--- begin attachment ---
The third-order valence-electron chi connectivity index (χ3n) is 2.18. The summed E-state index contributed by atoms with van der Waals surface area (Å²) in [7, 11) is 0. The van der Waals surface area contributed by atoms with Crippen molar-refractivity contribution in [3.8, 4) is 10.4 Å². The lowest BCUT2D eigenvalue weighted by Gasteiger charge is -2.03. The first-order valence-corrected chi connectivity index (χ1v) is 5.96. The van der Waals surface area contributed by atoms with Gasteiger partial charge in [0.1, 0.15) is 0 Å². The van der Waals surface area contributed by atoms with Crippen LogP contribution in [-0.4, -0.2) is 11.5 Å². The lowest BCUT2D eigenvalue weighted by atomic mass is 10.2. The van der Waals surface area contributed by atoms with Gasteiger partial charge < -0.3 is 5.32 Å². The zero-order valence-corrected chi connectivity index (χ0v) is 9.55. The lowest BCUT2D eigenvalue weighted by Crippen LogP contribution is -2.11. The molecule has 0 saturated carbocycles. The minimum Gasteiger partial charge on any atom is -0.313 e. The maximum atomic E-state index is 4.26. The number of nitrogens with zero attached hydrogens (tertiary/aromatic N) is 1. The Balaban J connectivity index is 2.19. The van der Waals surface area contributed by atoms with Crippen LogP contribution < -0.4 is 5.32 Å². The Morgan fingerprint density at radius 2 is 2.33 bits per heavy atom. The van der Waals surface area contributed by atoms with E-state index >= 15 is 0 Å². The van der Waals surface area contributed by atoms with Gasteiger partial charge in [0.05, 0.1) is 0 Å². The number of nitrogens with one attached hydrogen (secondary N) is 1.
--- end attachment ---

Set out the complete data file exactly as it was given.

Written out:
The third-order valence-electron chi connectivity index (χ3n) is 2.18. The summed E-state index contributed by atoms with van der Waals surface area (Å²) in [7, 11) is 0. The van der Waals surface area contributed by atoms with Crippen molar-refractivity contribution in [3.8, 4) is 10.4 Å². The lowest BCUT2D eigenvalue weighted by Gasteiger charge is -2.03. The first-order valence-corrected chi connectivity index (χ1v) is 5.96. The van der Waals surface area contributed by atoms with Gasteiger partial charge in [0.1, 0.15) is 0 Å². The van der Waals surface area contributed by atoms with Crippen LogP contribution in [-0.4, -0.2) is 11.5 Å². The lowest BCUT2D eigenvalue weighted by atomic mass is 10.2. The van der Waals surface area contributed by atoms with Gasteiger partial charge < -0.3 is 5.32 Å². The zero-order valence-corrected chi connectivity index (χ0v) is 9.55. The lowest BCUT2D eigenvalue weighted by Crippen LogP contribution is -2.11. The molecule has 0 saturated carbocycles. The minimum Gasteiger partial charge on any atom is -0.313 e. The maximum atomic E-state index is 4.26. The number of nitrogens with zero attached hydrogens (tertiary/aromatic N) is 1. The Balaban J connectivity index is 2.19. The van der Waals surface area contributed by atoms with Crippen LogP contribution < -0.4 is 5.32 Å². The Morgan fingerprint density at radius 2 is 2.33 bits per heavy atom. The van der Waals surface area contributed by atoms with E-state index >= 15 is 0 Å². The van der Waals surface area contributed by atoms with Gasteiger partial charge in [0.05, 0.1) is 0 Å². The number of nitrogens with one attached hydrogen (secondary N) is 1.